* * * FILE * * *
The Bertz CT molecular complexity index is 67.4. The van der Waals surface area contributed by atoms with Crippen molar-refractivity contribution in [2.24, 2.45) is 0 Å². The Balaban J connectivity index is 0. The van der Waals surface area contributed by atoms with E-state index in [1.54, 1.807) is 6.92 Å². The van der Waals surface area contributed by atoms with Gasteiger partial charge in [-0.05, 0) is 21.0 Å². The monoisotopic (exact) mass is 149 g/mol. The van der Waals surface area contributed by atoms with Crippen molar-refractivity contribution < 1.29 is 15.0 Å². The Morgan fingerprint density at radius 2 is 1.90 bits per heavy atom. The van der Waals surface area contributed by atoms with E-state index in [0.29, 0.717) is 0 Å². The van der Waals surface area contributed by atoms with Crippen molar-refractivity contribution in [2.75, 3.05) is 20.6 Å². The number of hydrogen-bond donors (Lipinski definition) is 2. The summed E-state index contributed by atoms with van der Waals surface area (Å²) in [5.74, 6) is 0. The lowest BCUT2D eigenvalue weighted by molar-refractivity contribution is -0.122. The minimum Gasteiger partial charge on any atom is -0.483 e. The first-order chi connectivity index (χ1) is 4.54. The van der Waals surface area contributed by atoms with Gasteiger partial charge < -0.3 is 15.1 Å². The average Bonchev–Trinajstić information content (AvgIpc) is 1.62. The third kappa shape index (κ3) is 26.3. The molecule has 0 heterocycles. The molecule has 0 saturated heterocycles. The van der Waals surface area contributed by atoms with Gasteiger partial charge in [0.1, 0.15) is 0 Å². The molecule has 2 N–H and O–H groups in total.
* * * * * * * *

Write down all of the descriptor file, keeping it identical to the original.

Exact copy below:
The Bertz CT molecular complexity index is 67.4. The van der Waals surface area contributed by atoms with Crippen molar-refractivity contribution in [2.24, 2.45) is 0 Å². The Balaban J connectivity index is 0. The van der Waals surface area contributed by atoms with E-state index in [1.54, 1.807) is 6.92 Å². The van der Waals surface area contributed by atoms with Gasteiger partial charge in [-0.05, 0) is 21.0 Å². The monoisotopic (exact) mass is 149 g/mol. The van der Waals surface area contributed by atoms with Crippen molar-refractivity contribution < 1.29 is 15.0 Å². The Morgan fingerprint density at radius 2 is 1.90 bits per heavy atom. The van der Waals surface area contributed by atoms with E-state index in [0.29, 0.717) is 0 Å². The van der Waals surface area contributed by atoms with Crippen molar-refractivity contribution in [2.75, 3.05) is 20.6 Å². The number of hydrogen-bond donors (Lipinski definition) is 2. The summed E-state index contributed by atoms with van der Waals surface area (Å²) in [5.74, 6) is 0. The lowest BCUT2D eigenvalue weighted by molar-refractivity contribution is -0.122. The minimum Gasteiger partial charge on any atom is -0.483 e. The first-order chi connectivity index (χ1) is 4.54. The van der Waals surface area contributed by atoms with Gasteiger partial charge < -0.3 is 15.1 Å². The average Bonchev–Trinajstić information content (AvgIpc) is 1.62. The third kappa shape index (κ3) is 26.3. The molecule has 0 heterocycles. The molecule has 0 saturated heterocycles. The van der Waals surface area contributed by atoms with Gasteiger partial charge in [0.1, 0.15) is 0 Å². The molecule has 2 N–H and O–H groups in total.